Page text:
Saving the Sun: How Wall Street Mavericks Shook Up Japan's Financial World and Made Billions

Saving the Sun How Wall Street Mavericks Shook Up Japan s Financial World and Made Billions Saving the Sun tells the story of the world s largest private equity deal where American investors made billions of dollars rehabilitating Shinsei a failed Japanese bank Within that business saga is

  • Title: Saving the Sun: How Wall Street Mavericks Shook Up Japan's Financial World and Made Billions
  • Author: Gillian Tett
  • ISBN: 9780060554255
  • Page: 333
  • Format: Paperback
  • Saving the Sun: How Wall Street Mavericks Shook Up Japan's Financial World and Made Billions

    Saving the Sun tells the story of the world s largest private equity deal where American investors made billions of dollars rehabilitating Shinsei, a failed Japanese bank Within that business saga is the dramatic tale of Japan s brightest financial minds, the men who made the Japanese economic miracle come to life, and their struggle against the economic failure in the 19Saving the Sun tells the story of the world s largest private equity deal where American investors made billions of dollars rehabilitating Shinsei, a failed Japanese bank Within that business saga is the dramatic tale of Japan s brightest financial minds, the men who made the Japanese economic miracle come to life, and their struggle against the economic failure in the 1990s Into this climate of despair, where Japan seemed incapable of reviving prosperity, came a group of wily and determined Americans who would discover just how different the Japanese really are.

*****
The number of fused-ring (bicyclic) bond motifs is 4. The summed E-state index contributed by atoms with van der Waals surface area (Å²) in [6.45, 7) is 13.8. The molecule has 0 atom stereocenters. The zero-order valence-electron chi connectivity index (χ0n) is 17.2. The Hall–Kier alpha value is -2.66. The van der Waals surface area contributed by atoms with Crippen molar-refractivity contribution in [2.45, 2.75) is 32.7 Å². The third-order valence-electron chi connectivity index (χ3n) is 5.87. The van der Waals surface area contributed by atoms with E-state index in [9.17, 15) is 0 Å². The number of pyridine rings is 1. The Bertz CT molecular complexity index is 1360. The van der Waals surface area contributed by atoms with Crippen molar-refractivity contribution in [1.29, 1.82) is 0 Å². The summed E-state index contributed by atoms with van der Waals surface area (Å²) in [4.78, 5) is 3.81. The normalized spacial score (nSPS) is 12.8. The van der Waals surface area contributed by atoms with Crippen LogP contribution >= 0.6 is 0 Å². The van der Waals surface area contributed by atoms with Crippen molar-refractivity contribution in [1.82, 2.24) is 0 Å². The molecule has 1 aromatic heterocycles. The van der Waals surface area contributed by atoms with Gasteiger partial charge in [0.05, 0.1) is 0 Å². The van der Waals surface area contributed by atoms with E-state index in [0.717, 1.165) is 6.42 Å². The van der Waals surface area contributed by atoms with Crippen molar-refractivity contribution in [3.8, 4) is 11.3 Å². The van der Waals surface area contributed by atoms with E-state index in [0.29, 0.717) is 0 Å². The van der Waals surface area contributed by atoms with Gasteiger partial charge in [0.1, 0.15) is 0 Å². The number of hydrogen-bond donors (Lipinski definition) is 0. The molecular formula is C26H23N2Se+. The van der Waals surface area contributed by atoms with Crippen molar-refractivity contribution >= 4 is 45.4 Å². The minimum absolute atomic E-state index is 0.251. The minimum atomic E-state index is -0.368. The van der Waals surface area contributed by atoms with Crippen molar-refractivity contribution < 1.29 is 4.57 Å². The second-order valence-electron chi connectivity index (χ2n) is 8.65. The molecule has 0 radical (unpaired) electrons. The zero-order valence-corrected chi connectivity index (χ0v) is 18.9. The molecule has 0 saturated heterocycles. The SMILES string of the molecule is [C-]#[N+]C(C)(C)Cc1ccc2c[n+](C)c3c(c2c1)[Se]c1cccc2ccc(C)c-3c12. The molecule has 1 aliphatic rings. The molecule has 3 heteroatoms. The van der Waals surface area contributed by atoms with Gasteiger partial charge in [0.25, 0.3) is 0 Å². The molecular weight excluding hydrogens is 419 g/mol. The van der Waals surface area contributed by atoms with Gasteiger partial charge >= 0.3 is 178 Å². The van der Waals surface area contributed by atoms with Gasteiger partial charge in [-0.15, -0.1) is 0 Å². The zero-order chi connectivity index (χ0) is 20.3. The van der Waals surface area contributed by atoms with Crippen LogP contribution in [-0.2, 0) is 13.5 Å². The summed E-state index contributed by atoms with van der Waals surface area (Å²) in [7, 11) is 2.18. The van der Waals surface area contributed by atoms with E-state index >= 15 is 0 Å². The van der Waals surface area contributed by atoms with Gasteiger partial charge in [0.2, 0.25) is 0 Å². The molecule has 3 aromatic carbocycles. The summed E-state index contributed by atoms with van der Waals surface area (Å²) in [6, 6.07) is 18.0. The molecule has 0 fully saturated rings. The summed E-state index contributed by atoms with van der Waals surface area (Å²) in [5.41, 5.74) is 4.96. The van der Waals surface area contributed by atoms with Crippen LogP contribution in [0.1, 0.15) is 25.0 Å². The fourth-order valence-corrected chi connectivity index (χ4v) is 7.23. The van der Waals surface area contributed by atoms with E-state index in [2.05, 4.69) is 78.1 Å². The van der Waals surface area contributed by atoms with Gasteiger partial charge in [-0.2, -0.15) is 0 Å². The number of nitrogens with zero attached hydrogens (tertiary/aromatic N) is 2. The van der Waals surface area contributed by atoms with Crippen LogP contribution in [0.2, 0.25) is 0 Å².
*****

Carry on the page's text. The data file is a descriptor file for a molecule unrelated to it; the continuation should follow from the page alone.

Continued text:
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      333 Gillian Tett
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      Posted by:Gillian Tett
      Published :2019-07-15T01:53:47+00:00